Echoes From the Court Room: The Archaic Practice of Record Books

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The record of proceedings of court is very sacrosanct. It details the things that went down during the determination of a case. In advanced nations, proceedings of court are electronically recorded. The judge need not write in long-hand. In Nigeria, some of our courts are transforming the recording system to high tech electronic models. Leading in this regard is the High Court of Lagos State. There are however some jurisdictions that still romance the long-hand recording of the proceedings of court.
My worry is not the use of long-hand which is in itself backward, stressful, unhealthy, tiring, boring and uncivilized, my worry is in the archaic use of “Record Books” by some of our courts. Do you know how this operates? I would tell you.
In the courts where “Record Books” are used, the Judge would have big books (in form of Ledgers or Higher Education Notes) where proceedings are recorded. The Record Books would be designated for each category of case. There would be “Criminal Record Book”, “Civil Record Book”, “Land Record Book” and further or other designations the Judge may choose to adopt. All criminal matters are recorded in Criminal Record Book, Civil matters are recorded in Civil Record Book and the pattern goes on. The backwardness in this style is as suggested in the manner of the structure. Here are a few experiences that would drive home the point.
The judge just concluded a civil case and the registrar calls the next case which was a criminal matter. The case was for trial. After 2 hours into trial, the Judge discovered that he had recorded the two hour criminal trial in a Civil Record Book. “Gentlemen, we have to start all over again, I have been recording in Civil Record Book”, the Judge said to counsel.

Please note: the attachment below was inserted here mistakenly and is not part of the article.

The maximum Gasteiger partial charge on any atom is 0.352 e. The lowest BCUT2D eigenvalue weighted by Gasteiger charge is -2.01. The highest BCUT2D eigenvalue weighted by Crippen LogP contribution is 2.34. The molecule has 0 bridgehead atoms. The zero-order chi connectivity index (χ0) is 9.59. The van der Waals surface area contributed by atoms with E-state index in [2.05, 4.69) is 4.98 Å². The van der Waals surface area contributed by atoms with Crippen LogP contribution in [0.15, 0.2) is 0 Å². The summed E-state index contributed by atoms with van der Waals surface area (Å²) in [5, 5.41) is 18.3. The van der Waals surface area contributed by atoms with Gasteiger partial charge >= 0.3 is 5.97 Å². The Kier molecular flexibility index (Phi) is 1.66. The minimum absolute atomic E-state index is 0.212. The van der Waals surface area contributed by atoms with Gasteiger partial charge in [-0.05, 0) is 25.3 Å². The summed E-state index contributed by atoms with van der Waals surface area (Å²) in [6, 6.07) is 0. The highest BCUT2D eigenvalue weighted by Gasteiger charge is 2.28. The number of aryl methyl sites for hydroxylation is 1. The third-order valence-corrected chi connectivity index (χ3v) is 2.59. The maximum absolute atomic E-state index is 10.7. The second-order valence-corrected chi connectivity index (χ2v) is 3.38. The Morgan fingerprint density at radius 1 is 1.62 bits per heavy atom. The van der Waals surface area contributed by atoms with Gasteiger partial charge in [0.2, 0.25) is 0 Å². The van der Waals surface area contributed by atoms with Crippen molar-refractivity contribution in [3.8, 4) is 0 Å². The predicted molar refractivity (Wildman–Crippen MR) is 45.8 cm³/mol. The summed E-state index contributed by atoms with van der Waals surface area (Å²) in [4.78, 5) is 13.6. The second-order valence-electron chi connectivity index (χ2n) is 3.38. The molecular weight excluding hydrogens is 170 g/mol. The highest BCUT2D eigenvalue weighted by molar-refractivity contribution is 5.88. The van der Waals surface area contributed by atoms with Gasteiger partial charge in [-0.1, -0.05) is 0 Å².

In another development, the Judge had just delivered judgement on a contentious case and the judgment debtor needed to quickly compile and transmit records to the Court of Appeal. The Notice of Appeal was filed with application for stay. The Appeal Section retrieved the file from court. Upon liaising with the Appeal Section, the Judgment Debtor was informed that the compilations may take about forty five days. The reason? The judge uses the Record Book for cases and he sits from Monday to Friday, 9am – 4pm. The Appeal Section is confused as to when the Record Book would be released for the Record of Proceedings to be typed. When the Judge eventually had some days off, he took the Record Book along to write another judgement!!!
It is bad enough that some courts have not become a little ‘sophisticated’ to use electronic recorders but to now have a combined record book for cases leaves little to be desired.
May I suggest that the courts that are not yet should have a separate file for each case (which would be inserted in the case file). The separate file for each case would have loose sheets where the Judge would record the proceedings relating to the case. I guess this would solve a lot of hardship meted by the “Record Books”.
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